Prescription drug proposals get backing of top officials and those who have been in pills' grip
02/06/2012 05:16 PM
The governor, attorney general and lawmakers from both parties on Monday underscored their support for and Kentucky’s need for a series of reforms to drug monitoring and preventing prescription pill abuse.
The press conference also featured a former nurse, Crystal Copley of Louisville, who explained how she easily got access to prescription drugs — and how some of the proposed reforms might prevent others from going down the same road.
House Bill 4 (H.B. 4), sponsored by Democratic House Speaker Greg Stumbo, would expand the reach of the prescription tracking system, known as KASPER — or the Kentucky All Schedule Prescription Electronic Reporting system. It would require all prescription providers to register and use the system.
The bill also creates new standards for information sharing among medical licensure boards and law enforcement investigators. They will be responsible for regularly reviewing KASPER reports and data to root out unusually high prescribing rates for further investigation.
Senate Bill 42, sponsored by Republican Sen. Jimmy Higdon of Lebanon, focuses on pain management clinics. The bill requires that these facilities be owned by a physician and properly licensed. S.B. 42 also creates new rules for who can work at pain management clinics and offers clear regulations related to quality management and inspection.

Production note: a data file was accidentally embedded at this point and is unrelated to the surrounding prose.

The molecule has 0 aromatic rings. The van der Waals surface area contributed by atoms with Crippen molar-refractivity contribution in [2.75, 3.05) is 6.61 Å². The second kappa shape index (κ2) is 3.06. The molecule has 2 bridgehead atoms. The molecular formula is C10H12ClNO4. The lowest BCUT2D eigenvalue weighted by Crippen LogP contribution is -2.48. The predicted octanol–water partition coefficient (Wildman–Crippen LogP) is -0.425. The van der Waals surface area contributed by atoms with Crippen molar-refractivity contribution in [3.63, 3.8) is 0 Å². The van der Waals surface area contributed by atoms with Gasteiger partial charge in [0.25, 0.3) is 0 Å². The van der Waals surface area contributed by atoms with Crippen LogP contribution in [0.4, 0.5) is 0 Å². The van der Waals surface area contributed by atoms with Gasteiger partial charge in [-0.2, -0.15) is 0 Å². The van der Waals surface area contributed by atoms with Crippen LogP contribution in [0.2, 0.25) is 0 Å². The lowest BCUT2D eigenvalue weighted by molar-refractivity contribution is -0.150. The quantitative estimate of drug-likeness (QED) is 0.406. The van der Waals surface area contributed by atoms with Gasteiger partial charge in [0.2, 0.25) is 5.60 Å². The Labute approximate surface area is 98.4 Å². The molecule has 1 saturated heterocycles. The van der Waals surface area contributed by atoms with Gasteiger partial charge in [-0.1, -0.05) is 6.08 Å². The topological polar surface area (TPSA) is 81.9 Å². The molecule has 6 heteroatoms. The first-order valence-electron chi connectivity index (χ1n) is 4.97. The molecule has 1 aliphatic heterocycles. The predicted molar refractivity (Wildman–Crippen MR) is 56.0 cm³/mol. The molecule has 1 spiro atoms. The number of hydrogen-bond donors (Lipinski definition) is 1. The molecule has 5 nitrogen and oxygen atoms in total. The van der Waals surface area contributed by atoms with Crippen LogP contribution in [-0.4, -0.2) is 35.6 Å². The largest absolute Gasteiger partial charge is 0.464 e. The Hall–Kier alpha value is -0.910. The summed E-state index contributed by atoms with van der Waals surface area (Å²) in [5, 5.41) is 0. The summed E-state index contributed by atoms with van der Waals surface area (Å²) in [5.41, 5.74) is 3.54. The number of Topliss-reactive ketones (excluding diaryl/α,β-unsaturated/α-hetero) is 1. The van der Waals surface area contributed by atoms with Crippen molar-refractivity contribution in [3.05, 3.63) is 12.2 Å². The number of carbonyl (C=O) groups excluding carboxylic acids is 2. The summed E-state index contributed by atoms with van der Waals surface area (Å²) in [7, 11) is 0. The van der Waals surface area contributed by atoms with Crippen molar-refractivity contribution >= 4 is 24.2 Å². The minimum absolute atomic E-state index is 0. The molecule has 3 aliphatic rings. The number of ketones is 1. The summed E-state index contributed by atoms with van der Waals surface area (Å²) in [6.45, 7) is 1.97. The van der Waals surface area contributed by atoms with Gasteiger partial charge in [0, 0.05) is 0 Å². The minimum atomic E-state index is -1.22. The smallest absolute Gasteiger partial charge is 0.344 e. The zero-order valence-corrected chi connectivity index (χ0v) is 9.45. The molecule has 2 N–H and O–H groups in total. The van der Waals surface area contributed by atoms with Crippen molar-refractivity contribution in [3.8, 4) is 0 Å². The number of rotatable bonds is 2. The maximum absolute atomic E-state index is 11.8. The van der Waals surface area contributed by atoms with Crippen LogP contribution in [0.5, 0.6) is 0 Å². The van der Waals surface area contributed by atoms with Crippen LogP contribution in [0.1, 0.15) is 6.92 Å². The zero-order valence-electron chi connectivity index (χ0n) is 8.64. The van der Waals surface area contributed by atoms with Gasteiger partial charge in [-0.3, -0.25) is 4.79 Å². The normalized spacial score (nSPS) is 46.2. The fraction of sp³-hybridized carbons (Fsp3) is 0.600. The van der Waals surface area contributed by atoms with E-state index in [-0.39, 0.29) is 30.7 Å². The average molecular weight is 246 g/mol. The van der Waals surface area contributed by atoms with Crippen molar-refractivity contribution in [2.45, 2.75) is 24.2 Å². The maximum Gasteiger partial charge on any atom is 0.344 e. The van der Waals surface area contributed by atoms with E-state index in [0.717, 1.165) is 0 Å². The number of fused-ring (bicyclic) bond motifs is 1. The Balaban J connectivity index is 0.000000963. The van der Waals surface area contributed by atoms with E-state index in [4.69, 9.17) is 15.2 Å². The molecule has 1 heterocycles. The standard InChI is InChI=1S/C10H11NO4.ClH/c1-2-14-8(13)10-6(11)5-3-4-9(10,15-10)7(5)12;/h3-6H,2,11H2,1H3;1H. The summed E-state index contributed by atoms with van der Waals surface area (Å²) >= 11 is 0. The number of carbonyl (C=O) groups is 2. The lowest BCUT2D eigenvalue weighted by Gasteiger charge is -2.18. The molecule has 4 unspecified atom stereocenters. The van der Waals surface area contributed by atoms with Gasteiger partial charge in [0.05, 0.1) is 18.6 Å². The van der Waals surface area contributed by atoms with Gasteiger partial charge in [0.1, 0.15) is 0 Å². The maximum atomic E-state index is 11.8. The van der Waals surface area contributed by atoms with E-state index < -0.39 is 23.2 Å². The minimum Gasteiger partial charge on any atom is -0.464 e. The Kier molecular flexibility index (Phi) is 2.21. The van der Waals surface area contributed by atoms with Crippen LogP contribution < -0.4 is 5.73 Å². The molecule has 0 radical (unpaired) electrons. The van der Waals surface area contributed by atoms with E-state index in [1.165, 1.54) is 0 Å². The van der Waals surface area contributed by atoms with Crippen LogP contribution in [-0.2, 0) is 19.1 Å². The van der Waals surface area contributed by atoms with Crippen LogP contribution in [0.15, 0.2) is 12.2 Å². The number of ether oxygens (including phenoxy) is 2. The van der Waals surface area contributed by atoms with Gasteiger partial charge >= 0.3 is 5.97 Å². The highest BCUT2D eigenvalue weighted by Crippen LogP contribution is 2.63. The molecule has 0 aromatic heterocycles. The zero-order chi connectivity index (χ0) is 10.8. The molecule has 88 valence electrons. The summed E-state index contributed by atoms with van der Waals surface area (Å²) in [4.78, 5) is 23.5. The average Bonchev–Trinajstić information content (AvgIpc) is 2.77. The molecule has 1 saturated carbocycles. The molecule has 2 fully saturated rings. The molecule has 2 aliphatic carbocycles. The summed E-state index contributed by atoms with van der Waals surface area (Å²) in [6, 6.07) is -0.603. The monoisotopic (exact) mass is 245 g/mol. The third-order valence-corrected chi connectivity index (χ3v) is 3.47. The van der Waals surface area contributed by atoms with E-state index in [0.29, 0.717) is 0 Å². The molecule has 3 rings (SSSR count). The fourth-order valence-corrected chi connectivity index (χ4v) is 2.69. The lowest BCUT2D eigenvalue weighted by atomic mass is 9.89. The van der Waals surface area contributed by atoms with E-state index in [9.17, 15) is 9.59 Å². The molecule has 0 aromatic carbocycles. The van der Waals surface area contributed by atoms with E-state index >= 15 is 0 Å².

Senator Higdon said the bills are about protecting Kentucky families.
Attorney General Jack Conway, whose office would assume new duties of monitoring KASPER data, says the that the time for action is now.
Gov. Steve Beshear also said these reforms will be a priority for him. He urged the legislature to pass the bills this session so law enforcement can ratchet up its fight against the prescription pill problem in Kentucky.
Beshear and other legislators acknowledge that the passage of these bills won’t be a total fix of the problem. But, it would be a good start to attacking a problem which is bring destruction to numerous families in the state.
Below the Fold
Trump's first budget proposal will "have a hard time getting much traction" in Congress, Yarmuth says
Subscribe and get the latest political intelligence delivered to your inbox.